Fred Bear, perhaps the most famous bowhunter ever, gained fame through two achievements: perfecting the mass production of bows, and hunting big game around the world on numerous expeditions to Alaska, Yukon, Africa, South America, Asia, and other far-flung regions. Interestingly, Fred Bear killed nothing but whitetail deer until age 43, and he gained most of his fame after the age of 50.
In 1979, Dr. Bob Speegle received the Weatherby Award, a prestigious honor celebrating a hunter’s contributions to conservation and hunting. With rifle in hand, Bob had taken the 30 species of North American big game and 285 species of big game worldwide. In response to this achievement, Bob’s wife, Linda, said, “Now that you’ve reached your goal and won’t be hunting anymore, what are you going to do?”
“You don’t understand,” Bob said. “This award is just the whipped cream on the cake. It’s the cake I love. I’m going to hunt until I’m broke or dead.”
Thus, at age 65, he took up bowhunting and set out to take the North American Super Slam, first attained by Chuck Adams in 1990. In August 2007, at age 81, Bob loosed an arrow at a Stone sheep in British Columbia to complete that quest. When I last talked to him, Bob had several hunts planned — at age 92.
While I’m not in a class with these guys, I can honestly say that until age 71, I never missed a planned day of hunting. Advancing age in itself has never deterred me.
Love for Hunting
All of the guys I know who continued to hunt into their senior years have a common trait — they love hunting for its own sake. They don’t have to force themselves to get out of their chairs and head to the field. It’s built into their DNA. It’s a heart condition. Enthusiasm for any activity is a self-fulfilling prophecy — if you want it bad enough, you’ll find ways to make it happen.
I’ve heard people in their 40’s lament getting old, but, in truth, they’re in the prime of life. Age is no excuse. After age 80, Bob Speegle was still walking, biking, and lifting weights so he could continue to enjoy his mountain hunting.
Since my early 30’s, I always wanted to do an ironman triathlon. While working full time, I never had time to train adequately. So, after retiring at age 66, I started training and have completed six ironman-distance triathlons since then. People often say to me, “I could never do that,” but I say, “Anybody can do it. It’s just a question of how bad you want it.” Ditto hunting. Anyone with the desire will find the means.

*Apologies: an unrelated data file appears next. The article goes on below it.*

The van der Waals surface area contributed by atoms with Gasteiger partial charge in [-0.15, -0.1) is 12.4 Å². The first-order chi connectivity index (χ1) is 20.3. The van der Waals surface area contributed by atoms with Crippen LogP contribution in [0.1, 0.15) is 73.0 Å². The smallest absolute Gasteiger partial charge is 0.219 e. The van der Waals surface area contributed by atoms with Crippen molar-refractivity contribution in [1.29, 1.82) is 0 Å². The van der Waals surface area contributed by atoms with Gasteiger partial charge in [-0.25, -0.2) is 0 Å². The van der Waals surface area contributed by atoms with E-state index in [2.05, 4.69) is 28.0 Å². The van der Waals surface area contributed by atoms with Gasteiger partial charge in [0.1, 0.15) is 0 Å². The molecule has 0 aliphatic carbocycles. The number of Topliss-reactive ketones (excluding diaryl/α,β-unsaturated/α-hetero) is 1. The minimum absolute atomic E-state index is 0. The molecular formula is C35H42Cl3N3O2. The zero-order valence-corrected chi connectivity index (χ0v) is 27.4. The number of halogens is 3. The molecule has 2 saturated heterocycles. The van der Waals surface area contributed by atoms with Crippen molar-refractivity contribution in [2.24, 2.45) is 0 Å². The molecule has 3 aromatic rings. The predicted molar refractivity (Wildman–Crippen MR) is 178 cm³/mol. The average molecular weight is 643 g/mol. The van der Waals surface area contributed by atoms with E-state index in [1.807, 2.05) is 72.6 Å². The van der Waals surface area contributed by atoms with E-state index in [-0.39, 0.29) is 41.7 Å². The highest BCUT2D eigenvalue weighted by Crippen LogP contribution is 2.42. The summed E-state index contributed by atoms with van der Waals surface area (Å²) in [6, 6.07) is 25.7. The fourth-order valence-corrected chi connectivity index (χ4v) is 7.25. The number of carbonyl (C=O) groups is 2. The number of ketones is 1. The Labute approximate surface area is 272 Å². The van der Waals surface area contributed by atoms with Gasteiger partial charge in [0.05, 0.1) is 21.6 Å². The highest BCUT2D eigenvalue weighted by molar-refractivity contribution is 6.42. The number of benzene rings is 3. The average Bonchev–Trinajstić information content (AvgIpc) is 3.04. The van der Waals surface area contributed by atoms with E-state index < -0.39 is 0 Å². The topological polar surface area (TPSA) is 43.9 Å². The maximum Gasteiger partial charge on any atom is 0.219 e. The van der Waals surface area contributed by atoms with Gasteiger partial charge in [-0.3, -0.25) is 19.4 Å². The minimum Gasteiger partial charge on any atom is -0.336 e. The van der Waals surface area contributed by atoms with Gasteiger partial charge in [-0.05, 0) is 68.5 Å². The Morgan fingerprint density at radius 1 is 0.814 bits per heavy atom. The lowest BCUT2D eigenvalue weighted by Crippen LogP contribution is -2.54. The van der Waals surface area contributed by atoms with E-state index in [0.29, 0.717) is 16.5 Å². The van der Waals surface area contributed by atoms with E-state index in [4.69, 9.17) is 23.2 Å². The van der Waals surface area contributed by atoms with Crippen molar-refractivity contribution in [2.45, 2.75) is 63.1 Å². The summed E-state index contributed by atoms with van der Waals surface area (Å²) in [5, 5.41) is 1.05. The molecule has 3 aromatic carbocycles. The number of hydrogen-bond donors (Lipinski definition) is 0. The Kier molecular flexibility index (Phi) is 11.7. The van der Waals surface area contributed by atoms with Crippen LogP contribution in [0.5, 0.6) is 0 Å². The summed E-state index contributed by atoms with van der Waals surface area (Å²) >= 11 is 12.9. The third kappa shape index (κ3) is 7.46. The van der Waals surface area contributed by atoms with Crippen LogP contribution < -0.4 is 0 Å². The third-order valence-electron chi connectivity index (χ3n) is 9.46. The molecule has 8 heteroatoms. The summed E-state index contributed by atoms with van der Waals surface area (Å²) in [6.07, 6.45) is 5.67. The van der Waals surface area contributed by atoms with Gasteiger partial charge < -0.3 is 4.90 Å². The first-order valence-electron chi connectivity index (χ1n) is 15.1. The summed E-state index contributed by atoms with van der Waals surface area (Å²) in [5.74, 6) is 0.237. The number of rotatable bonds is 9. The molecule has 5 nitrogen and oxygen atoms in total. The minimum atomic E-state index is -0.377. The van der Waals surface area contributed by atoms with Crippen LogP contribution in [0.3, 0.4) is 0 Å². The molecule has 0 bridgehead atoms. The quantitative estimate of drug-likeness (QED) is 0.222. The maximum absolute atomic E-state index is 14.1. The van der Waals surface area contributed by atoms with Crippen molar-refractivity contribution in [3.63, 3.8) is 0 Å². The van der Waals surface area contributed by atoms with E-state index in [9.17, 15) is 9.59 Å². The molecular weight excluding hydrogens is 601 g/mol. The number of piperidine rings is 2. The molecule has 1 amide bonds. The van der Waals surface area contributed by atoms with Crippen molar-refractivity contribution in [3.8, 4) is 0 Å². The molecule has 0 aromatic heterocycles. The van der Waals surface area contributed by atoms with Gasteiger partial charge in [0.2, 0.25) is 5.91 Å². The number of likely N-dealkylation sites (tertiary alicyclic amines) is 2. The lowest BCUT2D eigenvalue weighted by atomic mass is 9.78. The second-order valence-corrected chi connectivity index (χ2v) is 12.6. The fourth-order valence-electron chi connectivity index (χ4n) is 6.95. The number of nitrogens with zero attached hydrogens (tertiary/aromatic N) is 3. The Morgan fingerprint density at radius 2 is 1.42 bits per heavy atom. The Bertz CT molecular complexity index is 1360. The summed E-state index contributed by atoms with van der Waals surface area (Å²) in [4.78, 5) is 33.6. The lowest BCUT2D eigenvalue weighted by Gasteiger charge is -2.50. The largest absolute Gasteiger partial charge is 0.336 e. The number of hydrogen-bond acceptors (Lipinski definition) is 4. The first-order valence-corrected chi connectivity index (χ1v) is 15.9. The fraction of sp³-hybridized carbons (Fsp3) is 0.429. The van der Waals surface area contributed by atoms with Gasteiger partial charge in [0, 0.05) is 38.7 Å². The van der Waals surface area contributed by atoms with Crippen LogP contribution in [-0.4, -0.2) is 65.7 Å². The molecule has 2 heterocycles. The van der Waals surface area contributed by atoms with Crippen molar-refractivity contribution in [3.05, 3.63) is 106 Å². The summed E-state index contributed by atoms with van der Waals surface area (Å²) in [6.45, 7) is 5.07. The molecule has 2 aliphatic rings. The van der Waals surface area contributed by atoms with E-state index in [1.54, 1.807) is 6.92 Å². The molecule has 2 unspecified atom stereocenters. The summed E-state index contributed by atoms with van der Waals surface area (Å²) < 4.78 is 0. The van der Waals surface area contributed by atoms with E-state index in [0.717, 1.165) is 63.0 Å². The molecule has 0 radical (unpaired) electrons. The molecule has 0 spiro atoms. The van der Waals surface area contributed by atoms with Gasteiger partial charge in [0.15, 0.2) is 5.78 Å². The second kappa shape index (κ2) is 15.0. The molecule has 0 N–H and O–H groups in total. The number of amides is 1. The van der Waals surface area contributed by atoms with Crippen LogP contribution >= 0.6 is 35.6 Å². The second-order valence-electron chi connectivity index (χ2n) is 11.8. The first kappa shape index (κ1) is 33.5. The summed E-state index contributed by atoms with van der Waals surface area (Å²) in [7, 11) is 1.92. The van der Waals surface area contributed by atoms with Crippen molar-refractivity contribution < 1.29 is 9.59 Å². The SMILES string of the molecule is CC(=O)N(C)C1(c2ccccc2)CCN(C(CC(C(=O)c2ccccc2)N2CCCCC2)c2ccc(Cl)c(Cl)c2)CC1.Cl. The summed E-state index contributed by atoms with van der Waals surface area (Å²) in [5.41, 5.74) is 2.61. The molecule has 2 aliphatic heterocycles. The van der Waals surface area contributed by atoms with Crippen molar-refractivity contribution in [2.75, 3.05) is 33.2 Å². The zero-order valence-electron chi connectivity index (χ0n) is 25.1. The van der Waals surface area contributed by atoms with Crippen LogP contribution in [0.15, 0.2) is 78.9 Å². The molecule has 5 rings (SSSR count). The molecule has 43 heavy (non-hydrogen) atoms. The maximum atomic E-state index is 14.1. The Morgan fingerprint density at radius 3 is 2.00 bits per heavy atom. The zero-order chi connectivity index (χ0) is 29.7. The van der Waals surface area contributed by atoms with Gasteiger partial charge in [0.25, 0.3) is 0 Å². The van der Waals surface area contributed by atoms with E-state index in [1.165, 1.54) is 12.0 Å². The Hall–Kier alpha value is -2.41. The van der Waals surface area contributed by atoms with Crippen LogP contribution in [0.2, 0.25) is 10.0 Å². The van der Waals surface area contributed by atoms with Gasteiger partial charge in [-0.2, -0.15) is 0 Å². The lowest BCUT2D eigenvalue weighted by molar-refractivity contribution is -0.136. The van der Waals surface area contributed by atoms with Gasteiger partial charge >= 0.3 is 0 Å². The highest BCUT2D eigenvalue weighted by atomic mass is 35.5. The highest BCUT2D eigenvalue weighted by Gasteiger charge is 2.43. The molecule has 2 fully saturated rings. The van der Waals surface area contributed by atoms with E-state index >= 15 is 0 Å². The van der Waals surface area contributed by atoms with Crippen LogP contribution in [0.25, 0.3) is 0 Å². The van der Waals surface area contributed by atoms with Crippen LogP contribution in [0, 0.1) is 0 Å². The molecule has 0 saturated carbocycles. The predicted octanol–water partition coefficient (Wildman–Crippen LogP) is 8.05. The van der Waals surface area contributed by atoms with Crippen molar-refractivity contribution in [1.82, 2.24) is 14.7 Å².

By the Numbers
In the September 2017 issue of Bowhunter, I wrote a column called “By The Numbers.” Essentially it explains how I learned to pace myself by counting my steps while hiking, especially while carrying a heavy load. While packing a boned-out deer up a steep slope, I might take 10 steps and rest for 20 seconds, repeating the process over and over until reaching my destination. While carrying a modest pack up a gentle slope, I might take 50 steps and rest for 10 seconds. Whatever the case, I adjust pace to conditions. It’s one way to stay in the game.
Less Is More
In my younger days, my goal was to hike as long and fast as possible until exhaustion forced me to rest for a day or two. With advancing age, I have adopted the “hunt smarter, not harder” philosophy. By reducing all-out effort by 10 percent, I can spend up to 50 percent more quality time in the field with virtually no exhaustion-forced rest days.
A New Approach
To compensate for diminished physical ability, I have altered my hunting methods. In places where I used to hunt on foot, I now hunt from treestands and ground blinds. When hunting on the ground, I have switched from hunting with my legs to hunting with my eyes. During my 50 years of bowhunting, I’ve learned that guys who really excel at stalking Western game spend far more time looking through high-power optics than they do hiking. They save their energy until they see an animal they really want to go after.
This all adds up to efficient hunting. A lifetime of hunting. A long lifetime.